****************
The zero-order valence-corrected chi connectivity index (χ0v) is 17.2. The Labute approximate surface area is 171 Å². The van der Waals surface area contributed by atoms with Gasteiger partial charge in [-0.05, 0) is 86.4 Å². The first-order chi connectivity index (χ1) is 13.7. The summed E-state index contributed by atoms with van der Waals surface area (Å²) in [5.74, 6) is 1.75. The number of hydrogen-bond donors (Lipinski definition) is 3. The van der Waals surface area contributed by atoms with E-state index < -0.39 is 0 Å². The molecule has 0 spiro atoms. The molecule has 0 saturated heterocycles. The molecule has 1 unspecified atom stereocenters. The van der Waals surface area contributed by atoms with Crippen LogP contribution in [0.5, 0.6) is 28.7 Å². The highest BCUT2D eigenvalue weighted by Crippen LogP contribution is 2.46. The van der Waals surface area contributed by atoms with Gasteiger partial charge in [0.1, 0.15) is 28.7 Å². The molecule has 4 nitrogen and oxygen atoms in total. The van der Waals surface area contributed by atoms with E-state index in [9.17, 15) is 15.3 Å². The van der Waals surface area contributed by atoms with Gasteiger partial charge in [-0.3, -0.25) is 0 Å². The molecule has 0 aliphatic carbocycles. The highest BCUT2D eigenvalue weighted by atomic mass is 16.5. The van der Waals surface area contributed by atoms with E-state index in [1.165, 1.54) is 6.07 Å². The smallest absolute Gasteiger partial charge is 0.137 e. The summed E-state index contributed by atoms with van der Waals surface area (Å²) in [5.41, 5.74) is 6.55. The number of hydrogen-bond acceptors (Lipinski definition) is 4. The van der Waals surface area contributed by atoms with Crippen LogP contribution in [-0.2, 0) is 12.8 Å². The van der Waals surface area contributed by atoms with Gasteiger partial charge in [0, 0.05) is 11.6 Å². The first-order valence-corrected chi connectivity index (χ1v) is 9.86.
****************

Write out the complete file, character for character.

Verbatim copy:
The zero-order valence-corrected chi connectivity index (χ0v) is 17.2. The Labute approximate surface area is 171 Å². The van der Waals surface area contributed by atoms with Gasteiger partial charge in [-0.05, 0) is 86.4 Å². The first-order chi connectivity index (χ1) is 13.7. The summed E-state index contributed by atoms with van der Waals surface area (Å²) in [5.74, 6) is 1.75. The number of hydrogen-bond donors (Lipinski definition) is 3. The van der Waals surface area contributed by atoms with E-state index < -0.39 is 0 Å². The molecule has 0 spiro atoms. The molecule has 0 saturated heterocycles. The molecule has 1 unspecified atom stereocenters. The van der Waals surface area contributed by atoms with Crippen LogP contribution in [0.5, 0.6) is 28.7 Å². The highest BCUT2D eigenvalue weighted by Crippen LogP contribution is 2.46. The van der Waals surface area contributed by atoms with Gasteiger partial charge in [0.1, 0.15) is 28.7 Å². The molecule has 4 nitrogen and oxygen atoms in total. The van der Waals surface area contributed by atoms with E-state index in [9.17, 15) is 15.3 Å². The van der Waals surface area contributed by atoms with Gasteiger partial charge in [-0.3, -0.25) is 0 Å². The molecule has 0 aliphatic carbocycles. The highest BCUT2D eigenvalue weighted by atomic mass is 16.5. The van der Waals surface area contributed by atoms with E-state index in [1.165, 1.54) is 6.07 Å². The smallest absolute Gasteiger partial charge is 0.137 e. The summed E-state index contributed by atoms with van der Waals surface area (Å²) in [5.41, 5.74) is 6.55. The number of hydrogen-bond acceptors (Lipinski definition) is 4. The van der Waals surface area contributed by atoms with Crippen LogP contribution in [-0.2, 0) is 12.8 Å². The van der Waals surface area contributed by atoms with Gasteiger partial charge in [0, 0.05) is 11.6 Å². The first-order valence-corrected chi connectivity index (χ1v) is 9.86.